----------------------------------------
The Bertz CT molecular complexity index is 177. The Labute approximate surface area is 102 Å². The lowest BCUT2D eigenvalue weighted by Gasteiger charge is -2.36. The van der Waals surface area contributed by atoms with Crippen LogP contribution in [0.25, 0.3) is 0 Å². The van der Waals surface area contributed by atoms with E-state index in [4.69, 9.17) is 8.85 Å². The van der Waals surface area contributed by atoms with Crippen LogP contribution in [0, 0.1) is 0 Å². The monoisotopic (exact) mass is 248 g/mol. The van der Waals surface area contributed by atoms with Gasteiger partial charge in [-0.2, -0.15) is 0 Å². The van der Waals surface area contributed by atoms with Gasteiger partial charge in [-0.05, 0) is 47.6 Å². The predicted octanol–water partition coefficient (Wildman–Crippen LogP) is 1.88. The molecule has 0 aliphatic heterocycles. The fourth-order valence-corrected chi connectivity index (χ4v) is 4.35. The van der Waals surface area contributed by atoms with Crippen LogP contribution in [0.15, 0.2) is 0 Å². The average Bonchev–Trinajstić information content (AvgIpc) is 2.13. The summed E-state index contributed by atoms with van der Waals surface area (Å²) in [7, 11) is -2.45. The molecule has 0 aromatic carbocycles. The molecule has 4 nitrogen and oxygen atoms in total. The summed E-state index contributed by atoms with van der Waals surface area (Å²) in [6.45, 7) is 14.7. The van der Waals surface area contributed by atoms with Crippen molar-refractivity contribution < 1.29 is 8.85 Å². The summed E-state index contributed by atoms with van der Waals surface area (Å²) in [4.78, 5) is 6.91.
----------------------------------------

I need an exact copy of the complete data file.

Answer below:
The Bertz CT molecular complexity index is 177. The Labute approximate surface area is 102 Å². The lowest BCUT2D eigenvalue weighted by Gasteiger charge is -2.36. The van der Waals surface area contributed by atoms with Crippen LogP contribution in [0.25, 0.3) is 0 Å². The van der Waals surface area contributed by atoms with E-state index in [4.69, 9.17) is 8.85 Å². The van der Waals surface area contributed by atoms with Crippen LogP contribution in [0, 0.1) is 0 Å². The monoisotopic (exact) mass is 248 g/mol. The van der Waals surface area contributed by atoms with Gasteiger partial charge in [-0.2, -0.15) is 0 Å². The van der Waals surface area contributed by atoms with Gasteiger partial charge in [-0.05, 0) is 47.6 Å². The predicted octanol–water partition coefficient (Wildman–Crippen LogP) is 1.88. The molecule has 0 aliphatic heterocycles. The fourth-order valence-corrected chi connectivity index (χ4v) is 4.35. The van der Waals surface area contributed by atoms with Crippen LogP contribution in [0.15, 0.2) is 0 Å². The average Bonchev–Trinajstić information content (AvgIpc) is 2.13. The summed E-state index contributed by atoms with van der Waals surface area (Å²) in [7, 11) is -2.45. The molecule has 0 aromatic carbocycles. The molecule has 4 nitrogen and oxygen atoms in total. The summed E-state index contributed by atoms with van der Waals surface area (Å²) in [6.45, 7) is 14.7. The van der Waals surface area contributed by atoms with Crippen molar-refractivity contribution < 1.29 is 8.85 Å². The summed E-state index contributed by atoms with van der Waals surface area (Å²) in [4.78, 5) is 6.91.